In 1985, the city repurposed the former hospital into a shelter for families. This was the dawn of the period known as “modern homelessness,” driven by wage stagnation, Reagan-era cutbacks and the rising cost of homes. By the time Mayor Bloomberg took office in 2002, New York’s homeless population had reached 31,063 — a record for the city, which is legally obligated to provide shelter.
Among the city’s 152 family shelters, Auburn became known as a place of last resort, a dreaded destination for the chronically homeless.
City and state inspectors have repeatedly cited the shelter for deplorable conditions, including sexual misconduct by staff members, spoiled food, asbestos exposure, lead paint and vermin. Auburn has no certificate of occupancy, as required by law, and lacks an operational plan that meets state regulations. Most of the shelter’s smoke detectors and alarms have been found to be inoperable.
McKinney is a poor-kids’ version of LaGuardia Arts, the elite Manhattan public school that inspired the television series “Fame.” Threadbare curtains adorn its theater. Stage props are salvaged from a nearby trash bin. Dance class is so crowded that students practice in intervals.
And now, a charter school is angling to move in. If successful, it will eventually claim McKinney’s treasured top floor, home to its theater class, dance studio and art lab. Teachers and parents are bracing for battle, announced by fliers warning against the “apartheid” effects of a charter co-location.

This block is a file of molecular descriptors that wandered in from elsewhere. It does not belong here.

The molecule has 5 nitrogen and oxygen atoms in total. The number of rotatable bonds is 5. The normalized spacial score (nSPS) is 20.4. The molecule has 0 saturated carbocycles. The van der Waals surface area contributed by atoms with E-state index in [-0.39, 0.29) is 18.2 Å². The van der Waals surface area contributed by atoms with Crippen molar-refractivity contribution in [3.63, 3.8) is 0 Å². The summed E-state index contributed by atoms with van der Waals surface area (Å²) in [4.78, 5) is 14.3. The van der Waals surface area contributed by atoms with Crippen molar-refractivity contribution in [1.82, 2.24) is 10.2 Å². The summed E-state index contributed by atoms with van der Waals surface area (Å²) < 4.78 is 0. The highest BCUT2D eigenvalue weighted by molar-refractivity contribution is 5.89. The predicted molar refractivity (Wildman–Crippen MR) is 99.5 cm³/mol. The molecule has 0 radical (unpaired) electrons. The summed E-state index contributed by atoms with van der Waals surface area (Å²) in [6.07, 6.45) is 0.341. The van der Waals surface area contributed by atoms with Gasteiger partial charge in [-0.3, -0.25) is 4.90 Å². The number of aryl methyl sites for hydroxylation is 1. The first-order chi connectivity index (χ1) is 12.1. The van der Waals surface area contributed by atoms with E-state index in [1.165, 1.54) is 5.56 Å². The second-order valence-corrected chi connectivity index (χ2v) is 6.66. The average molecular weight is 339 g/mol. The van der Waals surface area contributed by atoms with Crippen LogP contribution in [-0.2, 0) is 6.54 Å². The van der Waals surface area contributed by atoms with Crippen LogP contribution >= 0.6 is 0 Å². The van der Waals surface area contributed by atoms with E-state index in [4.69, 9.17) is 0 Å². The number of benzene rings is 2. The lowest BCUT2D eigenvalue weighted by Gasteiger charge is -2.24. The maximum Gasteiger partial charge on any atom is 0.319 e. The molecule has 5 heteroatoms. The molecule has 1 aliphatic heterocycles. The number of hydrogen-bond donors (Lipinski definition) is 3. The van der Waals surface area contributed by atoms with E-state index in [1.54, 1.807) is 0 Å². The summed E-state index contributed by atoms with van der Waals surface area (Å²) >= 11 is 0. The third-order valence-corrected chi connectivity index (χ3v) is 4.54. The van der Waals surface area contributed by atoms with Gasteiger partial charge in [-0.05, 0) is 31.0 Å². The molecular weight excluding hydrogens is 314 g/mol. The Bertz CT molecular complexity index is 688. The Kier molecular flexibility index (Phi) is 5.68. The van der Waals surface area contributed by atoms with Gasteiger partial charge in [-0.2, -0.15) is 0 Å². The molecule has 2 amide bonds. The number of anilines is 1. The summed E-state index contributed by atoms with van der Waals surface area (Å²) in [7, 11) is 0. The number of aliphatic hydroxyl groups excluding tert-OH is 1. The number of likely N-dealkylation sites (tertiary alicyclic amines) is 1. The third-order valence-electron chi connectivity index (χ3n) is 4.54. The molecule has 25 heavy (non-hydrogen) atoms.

Dasani knows about charter schools. Her former school, P.S. 67, shared space with one. She never spoke to those children, whose classrooms were stocked with new computers. Dasani’s own school was failing by the time she left.
If there is one place she feels free, it is dance class. When she walks into McKinney’s studio, and the music starts, her body releases whatever she is feeling.
“When I’m happy I dance fast,” she says. “When I’m sad I dance slow. When I’m upset I dance both.”
At McKinney, Dasani quickly draws the notice of the older students, and not because she is short, though the nickname “Shorty” sticks. It is her electricity. When they dote on her, she giggles. But say the wrong thing and she turns fierce, letting the four-letter words fly.
It is still September when Dasani’s temper lands her in the principal’s office.
“Please don’t call my mother,” Dasani whispers.
Miss Holmes is seated in a rolling pleather chair held together by duct tape. She stares at the anguished girl. She has been at McKinney long enough to know when a child’s transgressions at school might bring a beating at home.
The principal slowly scoots her chair up to Dasani and leans within inches of her face.
“O.K.,” she says softly. “Let’s make a deal.”